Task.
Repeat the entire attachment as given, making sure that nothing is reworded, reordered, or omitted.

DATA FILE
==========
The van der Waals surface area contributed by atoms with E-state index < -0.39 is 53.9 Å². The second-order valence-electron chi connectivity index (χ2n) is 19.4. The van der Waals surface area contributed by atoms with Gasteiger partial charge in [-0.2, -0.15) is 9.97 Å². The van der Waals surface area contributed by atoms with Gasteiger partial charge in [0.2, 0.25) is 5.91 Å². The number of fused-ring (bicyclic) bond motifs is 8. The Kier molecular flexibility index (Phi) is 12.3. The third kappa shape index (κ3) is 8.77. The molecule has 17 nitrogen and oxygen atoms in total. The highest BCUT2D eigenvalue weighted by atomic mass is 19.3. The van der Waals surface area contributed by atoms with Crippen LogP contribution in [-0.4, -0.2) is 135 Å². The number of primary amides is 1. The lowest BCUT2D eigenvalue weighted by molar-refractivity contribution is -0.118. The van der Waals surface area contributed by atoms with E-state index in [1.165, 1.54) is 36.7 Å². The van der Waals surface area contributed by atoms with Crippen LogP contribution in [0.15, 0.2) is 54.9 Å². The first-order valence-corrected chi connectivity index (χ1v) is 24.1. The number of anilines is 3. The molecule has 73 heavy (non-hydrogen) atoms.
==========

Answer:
The van der Waals surface area contributed by atoms with E-state index < -0.39 is 53.9 Å². The second-order valence-electron chi connectivity index (χ2n) is 19.4. The van der Waals surface area contributed by atoms with Gasteiger partial charge in [-0.2, -0.15) is 9.97 Å². The van der Waals surface area contributed by atoms with Gasteiger partial charge in [0.2, 0.25) is 5.91 Å². The number of fused-ring (bicyclic) bond motifs is 8. The Kier molecular flexibility index (Phi) is 12.3. The third kappa shape index (κ3) is 8.77. The molecule has 17 nitrogen and oxygen atoms in total. The highest BCUT2D eigenvalue weighted by atomic mass is 19.3. The van der Waals surface area contributed by atoms with Crippen LogP contribution in [-0.4, -0.2) is 135 Å². The number of primary amides is 1. The lowest BCUT2D eigenvalue weighted by molar-refractivity contribution is -0.118. The van der Waals surface area contributed by atoms with E-state index in [1.165, 1.54) is 36.7 Å². The van der Waals surface area contributed by atoms with Crippen LogP contribution in [0.15, 0.2) is 54.9 Å². The first-order valence-corrected chi connectivity index (χ1v) is 24.1. The number of anilines is 3. The molecule has 73 heavy (non-hydrogen) atoms.